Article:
Calera is located across Shelby and Chilton counties and has grown very rapidly since 2010. Its proximity to Birmingham has had a huge influence on this growth. Indeed, between 2000 and 2010 it experienced 268% growth, rising from 3,158 people to 11,620. Calera has hot and humid summers and mild to cool winters. The steel industry was the principal reason behind the growth in the early days and this has transitioned into a number of value added supportive manufacturing companies, which support the growing automotive industry which is prevalent throughout the South. Research, banking, medicine, technology and finance are also all growth areas as young people travel to the city from all over the state to make their fortune. The one negative thing about the place is that the summers can be long and hot but this is true of pretty much the entire state.
Population 2014 (11,051); Population 2010 (9,202) = growth rate 20.09% (1849)
Chelsea’s motto is ‘It’s all about family’ and they got this about right when it comes to growth, attracting lots of families to build their lives here. Part fo the Birmingham metropolitan area, Chelsea is a young settlement and was only incorporated in 1996 with a population of 966 people. It now has five schools and its proximity to Birmingham means that it is a popular place for commuters. Chelsea has quite a young population, with the most residents being between the ages of 25 and 34. As a result, health issues tend to be less prevalent and so if you do need healthcare, it is easily available. Further, home ownership is significant, at over 90%, far higher than the average across the United States. Incomes are also higher than the state average. With all of this taken together, it is no wonder why Chelsea has experienced such significant growth in recent years. It is a very desirable place in which to live.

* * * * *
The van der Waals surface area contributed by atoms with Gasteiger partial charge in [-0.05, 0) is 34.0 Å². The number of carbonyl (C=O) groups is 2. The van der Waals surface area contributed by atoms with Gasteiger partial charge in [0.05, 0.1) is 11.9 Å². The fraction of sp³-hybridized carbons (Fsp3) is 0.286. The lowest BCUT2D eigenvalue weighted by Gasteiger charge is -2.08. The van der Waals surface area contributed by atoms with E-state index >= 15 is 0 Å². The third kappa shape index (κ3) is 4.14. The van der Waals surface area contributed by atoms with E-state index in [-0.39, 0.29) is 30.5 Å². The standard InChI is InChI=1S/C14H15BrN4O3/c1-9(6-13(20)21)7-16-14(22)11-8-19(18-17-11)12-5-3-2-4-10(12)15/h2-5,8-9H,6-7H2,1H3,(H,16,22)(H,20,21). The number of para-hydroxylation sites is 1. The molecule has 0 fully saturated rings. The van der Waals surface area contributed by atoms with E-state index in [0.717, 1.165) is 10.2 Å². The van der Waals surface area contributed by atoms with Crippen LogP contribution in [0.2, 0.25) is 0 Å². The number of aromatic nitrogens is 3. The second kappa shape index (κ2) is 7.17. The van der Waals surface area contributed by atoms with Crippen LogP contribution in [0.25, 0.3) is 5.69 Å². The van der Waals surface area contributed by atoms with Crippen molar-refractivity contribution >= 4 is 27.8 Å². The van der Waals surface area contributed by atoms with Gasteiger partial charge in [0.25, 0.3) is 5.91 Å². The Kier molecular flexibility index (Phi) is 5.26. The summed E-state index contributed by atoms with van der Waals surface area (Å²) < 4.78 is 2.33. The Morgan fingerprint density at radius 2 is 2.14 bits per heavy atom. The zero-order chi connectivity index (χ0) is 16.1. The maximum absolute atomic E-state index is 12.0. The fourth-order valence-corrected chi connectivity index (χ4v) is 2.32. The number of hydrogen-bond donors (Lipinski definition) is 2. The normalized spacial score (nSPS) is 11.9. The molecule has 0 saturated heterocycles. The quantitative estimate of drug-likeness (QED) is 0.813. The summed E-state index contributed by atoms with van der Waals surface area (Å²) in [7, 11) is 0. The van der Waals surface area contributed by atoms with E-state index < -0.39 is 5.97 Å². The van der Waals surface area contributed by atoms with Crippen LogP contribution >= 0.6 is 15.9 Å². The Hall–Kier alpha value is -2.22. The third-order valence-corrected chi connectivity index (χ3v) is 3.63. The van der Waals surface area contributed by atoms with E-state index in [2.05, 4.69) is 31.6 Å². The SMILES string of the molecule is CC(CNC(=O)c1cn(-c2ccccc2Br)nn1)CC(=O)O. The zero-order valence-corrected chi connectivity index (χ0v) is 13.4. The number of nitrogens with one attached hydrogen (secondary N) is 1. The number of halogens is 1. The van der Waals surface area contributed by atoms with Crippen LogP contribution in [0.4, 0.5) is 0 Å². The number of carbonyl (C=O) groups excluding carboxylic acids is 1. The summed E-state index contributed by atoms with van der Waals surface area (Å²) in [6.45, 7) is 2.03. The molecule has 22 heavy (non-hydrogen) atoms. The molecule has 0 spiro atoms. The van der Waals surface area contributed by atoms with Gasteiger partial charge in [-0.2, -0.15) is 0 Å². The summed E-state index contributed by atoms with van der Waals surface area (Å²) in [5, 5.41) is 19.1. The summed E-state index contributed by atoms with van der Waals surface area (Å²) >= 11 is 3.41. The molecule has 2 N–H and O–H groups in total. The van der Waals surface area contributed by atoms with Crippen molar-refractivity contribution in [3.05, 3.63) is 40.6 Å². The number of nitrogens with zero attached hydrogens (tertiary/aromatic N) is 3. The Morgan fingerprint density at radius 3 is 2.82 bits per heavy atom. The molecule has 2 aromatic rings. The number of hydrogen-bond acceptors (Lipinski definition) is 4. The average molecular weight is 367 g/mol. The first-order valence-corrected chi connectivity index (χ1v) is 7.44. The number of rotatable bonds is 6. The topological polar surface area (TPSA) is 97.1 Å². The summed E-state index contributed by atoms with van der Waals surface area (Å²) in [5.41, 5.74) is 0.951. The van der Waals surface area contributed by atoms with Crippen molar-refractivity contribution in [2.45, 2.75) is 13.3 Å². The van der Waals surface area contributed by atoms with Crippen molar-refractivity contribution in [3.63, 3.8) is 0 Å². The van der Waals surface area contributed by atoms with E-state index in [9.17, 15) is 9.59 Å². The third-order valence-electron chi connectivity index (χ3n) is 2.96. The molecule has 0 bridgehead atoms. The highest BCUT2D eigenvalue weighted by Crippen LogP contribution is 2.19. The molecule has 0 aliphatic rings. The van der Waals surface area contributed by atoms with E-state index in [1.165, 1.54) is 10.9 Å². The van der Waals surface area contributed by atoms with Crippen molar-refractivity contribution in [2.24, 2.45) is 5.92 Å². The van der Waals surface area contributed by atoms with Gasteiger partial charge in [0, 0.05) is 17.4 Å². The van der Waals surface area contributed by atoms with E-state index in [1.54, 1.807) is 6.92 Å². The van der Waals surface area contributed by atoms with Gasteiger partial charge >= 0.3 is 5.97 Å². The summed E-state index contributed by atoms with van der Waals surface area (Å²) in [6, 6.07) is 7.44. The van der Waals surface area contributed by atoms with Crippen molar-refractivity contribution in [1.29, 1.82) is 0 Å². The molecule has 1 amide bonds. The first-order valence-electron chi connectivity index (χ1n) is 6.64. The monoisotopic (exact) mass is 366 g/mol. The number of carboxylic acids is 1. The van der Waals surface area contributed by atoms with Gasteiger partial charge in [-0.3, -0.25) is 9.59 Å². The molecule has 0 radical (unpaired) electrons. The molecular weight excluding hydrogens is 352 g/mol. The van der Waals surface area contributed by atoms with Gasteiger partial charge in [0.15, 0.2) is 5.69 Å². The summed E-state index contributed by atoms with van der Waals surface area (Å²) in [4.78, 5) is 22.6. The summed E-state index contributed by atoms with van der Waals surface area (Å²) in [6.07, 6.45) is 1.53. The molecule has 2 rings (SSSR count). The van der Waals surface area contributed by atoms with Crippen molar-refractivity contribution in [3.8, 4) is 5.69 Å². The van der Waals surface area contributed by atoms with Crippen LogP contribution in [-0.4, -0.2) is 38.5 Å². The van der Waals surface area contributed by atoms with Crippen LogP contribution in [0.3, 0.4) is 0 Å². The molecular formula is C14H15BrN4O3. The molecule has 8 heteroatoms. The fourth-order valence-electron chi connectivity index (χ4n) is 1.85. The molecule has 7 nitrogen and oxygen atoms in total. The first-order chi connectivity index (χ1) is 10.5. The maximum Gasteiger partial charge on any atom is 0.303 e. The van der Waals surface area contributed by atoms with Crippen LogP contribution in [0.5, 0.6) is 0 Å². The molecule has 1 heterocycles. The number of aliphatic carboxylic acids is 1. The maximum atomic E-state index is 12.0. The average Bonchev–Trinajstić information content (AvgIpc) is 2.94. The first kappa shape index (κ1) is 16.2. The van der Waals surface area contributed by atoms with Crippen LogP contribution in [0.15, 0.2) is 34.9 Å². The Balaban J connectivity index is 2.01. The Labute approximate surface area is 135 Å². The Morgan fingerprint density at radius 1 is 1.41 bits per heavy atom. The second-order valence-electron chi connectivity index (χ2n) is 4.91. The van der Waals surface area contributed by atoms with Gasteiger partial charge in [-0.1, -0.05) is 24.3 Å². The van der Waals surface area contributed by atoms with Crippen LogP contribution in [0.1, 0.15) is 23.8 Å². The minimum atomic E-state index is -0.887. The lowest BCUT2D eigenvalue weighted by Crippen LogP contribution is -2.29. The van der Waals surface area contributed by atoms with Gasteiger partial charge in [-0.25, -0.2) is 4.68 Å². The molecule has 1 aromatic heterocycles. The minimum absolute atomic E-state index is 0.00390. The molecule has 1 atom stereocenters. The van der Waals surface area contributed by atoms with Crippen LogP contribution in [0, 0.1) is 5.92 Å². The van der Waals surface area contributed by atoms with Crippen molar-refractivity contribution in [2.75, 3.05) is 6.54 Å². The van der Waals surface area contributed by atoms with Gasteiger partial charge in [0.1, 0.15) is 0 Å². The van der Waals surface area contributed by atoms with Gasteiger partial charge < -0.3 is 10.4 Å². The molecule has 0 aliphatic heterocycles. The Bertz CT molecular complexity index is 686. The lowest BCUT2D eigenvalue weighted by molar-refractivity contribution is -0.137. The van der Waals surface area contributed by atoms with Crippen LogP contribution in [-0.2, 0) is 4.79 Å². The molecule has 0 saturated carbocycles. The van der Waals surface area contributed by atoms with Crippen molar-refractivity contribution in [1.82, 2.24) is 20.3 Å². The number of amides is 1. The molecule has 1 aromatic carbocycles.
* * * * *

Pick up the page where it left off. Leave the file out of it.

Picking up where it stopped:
1. Pike Road
Population 2014 (6,605); Population 2010 (5,072) = growth rate 30.22% (1533)
Located in Montgomery County in the north of the state, Pike Road was only incorporated as a city in 1997 and is the fastest growing (by growth rate) city in the state, since 2000. It started with 95 families in 1997 and now has over 1600. They have been attracted by the cheap cost of living and the proximity to Montgomery. The city however has put its development since 2010 down to four key areas.
These are Planning, Quality of Life, Education and Services. These clear guidelines to policy have given people a confidence to invest in the city. Since 2010, numerous parcels of land within neighborhoods have been developed and new housing constructed. This has not been forced, but has happened organically. This has meant that communities have not lost their spirit. Parents and other individuals go beyond the pale to make the education system one of the best in the state.
They organize field trips and try to foster an attitude of life long learning among the young people. Pike Road is known as ‘a place with hospitable people’ and there is a spirit of engaging with people and involving them in community activities. For example, the ‘Enhance Initiative’ has worked to keep agriculture alive, provide artistic and cultural opportunities for local people and maintain and improve recreational activities. The city has a full time economic and community development director who is constantly looking for ways to improve the local economy or quality of life for local residents.
Of course, growth rate can be looked at in many different ways and looking at growth since 2010 is different to looking at growth over a longer time frame, say since 2000. If this had been the case then the list might have looked slightly different. However, although the order might have been different, the list of cities would still probably have been the same.
Alabama’s economy continues to be driven largely from agriculture, despite claims in this article (which are true) that the state has diversified. The top five products are broilers, cattle and calves, eggs, nursery products and finally cotton. This means that most of the state